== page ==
When Did Sanders Become So Fast?
When Did Sanders Become So Fast?
Emmanuel Sanders is showing more speed than expected this camp, and he understands why some are so surprised.
By Jim Wexell
Posted Jul 28, 2013
LATROBE – According to Pittsburgh legend, Ben Roethlisberger called Mike Tomlin last spring to change his coach’s mind about letting Emmanuel Sanders go to New England for third-round compensation.
Not all of it’s true, according to Tomlin.
“Ben did call,” Tomlin said. “But he didn’t change our decision-making process. We wanted to keep Emmanuel all along.”
In two practices this training camp, it’s understandable.
On Saturday, Sanders beat William Gay deep, and then in what appeared to be a clear case of Sanders getting more separation with each step he beat Cortez Allen deep.
Allen said he merely took a bad angle after “I guessed a little bit,” but admitted that “we have speed,” which had been in question after the Steelers lost Mike Wallace in free agency.
“Obviously Wallace is a unique type of speed, but we have speed, and we have great receivers,” said Allen. “We have a group of receivers who can run the whole route tree, and highly effectively. There’s no drop at all in my eyes.”
At Sunday’s practice, the Steelers’ cornerbacks switched assignments. Allen missed practice with what Tomlin called “discomfort” in the right knee, but replacement Gay took Antonio Brown and Ike Taylor shadowed Sanders.
When Taylor gave Sanders enough of a cushion – in apparent respect of Sanders’ speed – Sanders curled in twice and made easy catches for chunk gains.
So the question becomes this: When did Sanders -- who’s averaged 13.7 yards per each of his 94 catches the last three seasons –- get so fast?
“I think I’ve been fast,” said Sanders. “I just think I’ve been playing in the slot, so a lot of people really don’t understand how fast I am. The slot is more of a controlled position. Outside is more of a speed position.”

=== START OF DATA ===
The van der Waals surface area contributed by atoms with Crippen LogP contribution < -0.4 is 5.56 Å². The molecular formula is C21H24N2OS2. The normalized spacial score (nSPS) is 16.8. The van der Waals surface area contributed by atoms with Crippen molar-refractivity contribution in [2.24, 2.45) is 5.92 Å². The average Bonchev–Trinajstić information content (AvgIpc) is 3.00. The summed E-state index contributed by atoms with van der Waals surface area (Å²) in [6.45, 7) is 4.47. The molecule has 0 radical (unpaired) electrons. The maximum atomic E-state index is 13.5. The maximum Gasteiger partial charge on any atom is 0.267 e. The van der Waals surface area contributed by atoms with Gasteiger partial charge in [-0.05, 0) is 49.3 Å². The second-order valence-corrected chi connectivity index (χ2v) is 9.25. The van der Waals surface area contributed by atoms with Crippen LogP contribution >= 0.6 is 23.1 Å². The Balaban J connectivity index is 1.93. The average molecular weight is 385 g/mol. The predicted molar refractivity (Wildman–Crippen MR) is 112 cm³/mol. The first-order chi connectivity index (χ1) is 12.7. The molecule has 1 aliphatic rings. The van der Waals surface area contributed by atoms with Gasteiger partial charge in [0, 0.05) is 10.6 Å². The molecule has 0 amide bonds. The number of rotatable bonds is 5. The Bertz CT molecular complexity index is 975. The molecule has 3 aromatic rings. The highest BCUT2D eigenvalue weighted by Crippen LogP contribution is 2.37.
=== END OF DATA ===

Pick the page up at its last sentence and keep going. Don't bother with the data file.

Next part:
Sanders said he didn’t seek out some overpriced and overhyped speed coach this off-season, that he was just able to work out on a full-go basis for the first time since his rookie year.
“In the past two years I’ve had two foot surgeries and I had a torn knee,” he said. “That’s all lower body. And for the first time I’m actually healthy. Have I gained some speed? Could that be the reason why? Potentially. When a guy has two foot surgeries, he can’t run. A guy has knee surgery, he can’t run. So this off-season I had a full off-season of working hard. I got to do whatever I want: squat, run as much as I wanted to. And it feels good.”
And it looks good. While no one expects Sanders to run like the world-class Wallace, Sanders’ 4.41 40 (combine time) and his full route tree might, as Allen pointed out, might make him the game-breaker Wallace was.
It should also be remembered that the Steelers won Super Bowl XL with Hines Ward and Antwaan Randle El as their starting receivers. It’s unlikely that either player ever broke the 4.5-second barrier in the 40.
Sanders also has the Z position in common with Ward, who often used the term flanker instead. From that position, Sanders is hoping for his first 1,000-yard season, although he points out that “I just want to win. If you win, the rest takes care of itself.”
“The rest” could mean a long-term contract that sets him and his family up for life. But with flashy rookie Markus Wheaton being groomed behind Sanders, that contract might not happen with the Steelers – unless Roethlisberger really makes a high, hard pitch.